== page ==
There are two elections in August that will decide the next presidents of two critical East African countries. Rwanda will hold its presidential election Aug. 4, and Kenya will hold its general election Aug. 8. The state of governance is different between these countries, but ethnic factions dominating politics is a common theme.
In Rwanda, Paul Kagame has been president since 2000. He is part of the Rwandan Patriotic Front (RPF) party, which is credited with ending the genocide in 1994 that resulted in hundreds of thousands of deaths, largely of Tutsis, the minority ethnic group that were systematically targeted by Hutu militant extremists, but also of Hutus who were killed by the rebel movement led by RPF. A long, bitter history of ethnic rivalry still simmers between Hutus and Tutsis, and although Kagame has outlawed any discussion of ethnicity in Rwanda, people still strongly identify with their ethnic group. Since Kagame has been in power, the government has been a Tutsi stronghold.
Kagame has put Rwanda on more stable footing politically and economically, and some argue that he needs to remain in power to maintain the peace of the nation and keep it on a path toward continued improvement. Kagame himself is the biggest proponent of this view, and he does enjoy widespread popularity in the electorate. The national gains under his rule, however, have come at the cost of stifling dissent.
Meanwhile, in Kenya, Uhuru Kenyatta, who has been president since 2013, does not have anywhere near the tight grip on power that Kagame has. Kenya’s election is competitive, and experts say it’s hard to predict who will win. Former Prime Minister Raila Odinga is Kenyatta’s main opponent. Kenyatta is a member of the Jubilee Party, whose supporters include the Kikuyu and Kalenjin ethnic groups. Odinga is part of the National Super Alliance coalition, whose supporters include the Luo, Luhya and Kamba ethnic groups.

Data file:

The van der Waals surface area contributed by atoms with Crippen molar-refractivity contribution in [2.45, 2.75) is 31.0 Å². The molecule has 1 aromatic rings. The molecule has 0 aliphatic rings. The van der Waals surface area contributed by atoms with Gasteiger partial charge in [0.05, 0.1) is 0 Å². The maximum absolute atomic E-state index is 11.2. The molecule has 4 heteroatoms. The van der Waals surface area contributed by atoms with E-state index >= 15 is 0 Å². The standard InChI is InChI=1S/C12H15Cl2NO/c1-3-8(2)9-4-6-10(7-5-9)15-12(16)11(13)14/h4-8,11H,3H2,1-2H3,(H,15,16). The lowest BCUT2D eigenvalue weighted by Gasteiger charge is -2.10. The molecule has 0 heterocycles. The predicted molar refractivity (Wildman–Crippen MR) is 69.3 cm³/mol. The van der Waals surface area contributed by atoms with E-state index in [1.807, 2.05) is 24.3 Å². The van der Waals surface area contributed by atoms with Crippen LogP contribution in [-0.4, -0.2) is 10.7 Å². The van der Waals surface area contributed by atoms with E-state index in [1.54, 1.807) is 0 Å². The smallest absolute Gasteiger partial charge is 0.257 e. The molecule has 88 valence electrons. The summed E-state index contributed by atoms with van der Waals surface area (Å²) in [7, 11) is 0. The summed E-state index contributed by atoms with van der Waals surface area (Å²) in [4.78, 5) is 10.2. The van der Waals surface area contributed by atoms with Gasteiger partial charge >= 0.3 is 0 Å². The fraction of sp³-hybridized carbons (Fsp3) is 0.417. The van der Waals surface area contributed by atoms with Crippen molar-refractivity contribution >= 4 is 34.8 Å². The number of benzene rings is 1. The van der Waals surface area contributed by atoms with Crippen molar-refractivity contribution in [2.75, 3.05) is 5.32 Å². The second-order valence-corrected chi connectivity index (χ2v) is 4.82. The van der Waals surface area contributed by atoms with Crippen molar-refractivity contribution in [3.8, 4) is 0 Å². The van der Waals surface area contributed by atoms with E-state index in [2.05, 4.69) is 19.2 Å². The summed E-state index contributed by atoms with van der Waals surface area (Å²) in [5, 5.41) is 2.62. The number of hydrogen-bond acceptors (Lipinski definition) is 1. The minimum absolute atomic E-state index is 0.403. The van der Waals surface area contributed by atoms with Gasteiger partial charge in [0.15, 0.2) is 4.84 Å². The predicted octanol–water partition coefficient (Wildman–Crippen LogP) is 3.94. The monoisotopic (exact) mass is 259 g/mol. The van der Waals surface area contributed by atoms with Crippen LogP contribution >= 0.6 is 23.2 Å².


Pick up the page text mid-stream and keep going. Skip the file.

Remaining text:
The 2007 election in Kenya, with accusations of ballot rigging, resulted in violent ethnic clashes. Odinga fanned the flames of protest against election results that gave his then-opponent, Mwai Kibaki, a narrow victory. The election of 2013 was a quiet one, most likely because outside observers kept watch on the process, but this year’s election may not be so quiet, depending on whether Odinga or Kenyatta stir up trouble.
Rwanda: An Authoritarian Regime Disguised as Democracy?
Rwanda may hold elections, but experts argue democracy is only a guise in the country. Kagame has held onto power by pushing through a referendum that enabled a change to the constitution to allow him to run for a third term.
“There’s no chance anyone other than Kagame will win,” Richard Downie, the acting director of the Center for Strategic and International Studies Africa Program, told The Diplomat. “There is no viable opposition. Everything in the system is tilted to Kagame getting another term in office.”
Kagame keeps a sharp eye on opposition and quashes any threats. “Opponents end up in exile or end up dead. You think long and hard before standing against him,” said Downie.
One of his opponents in this election, Diane Shima Rwigara, was neutralized with the release of nude photos to publicly embarrass her. Over the years, political opponents and critical journalists have been arrested, harassed, beaten, killed or disappeared.
While Kagame has been criticized for muzzling dissent, he also enjoys genuine popular support for pulling the country back from the brink of oblivion. He has fought to move the nation beyond the bloodshed of 1994 by banning talk of ethnicity in Rwanda and embracing a policy of reconciliation over revenge, and many Rwandans appreciate the stability he has brought in the wake of a genocide that touched the lives of nearly everyone in the country.
A soft-spoken but shrewd technocrat who admires economic success stories such as Singapore, Kagame is credited with transforming the nation of 11 million. His “Vision 2020” strategy aims to turn Rwanda from a low-income, agriculture-based economy into a knowledge-based, service-oriented economy with middle-income status by 2020.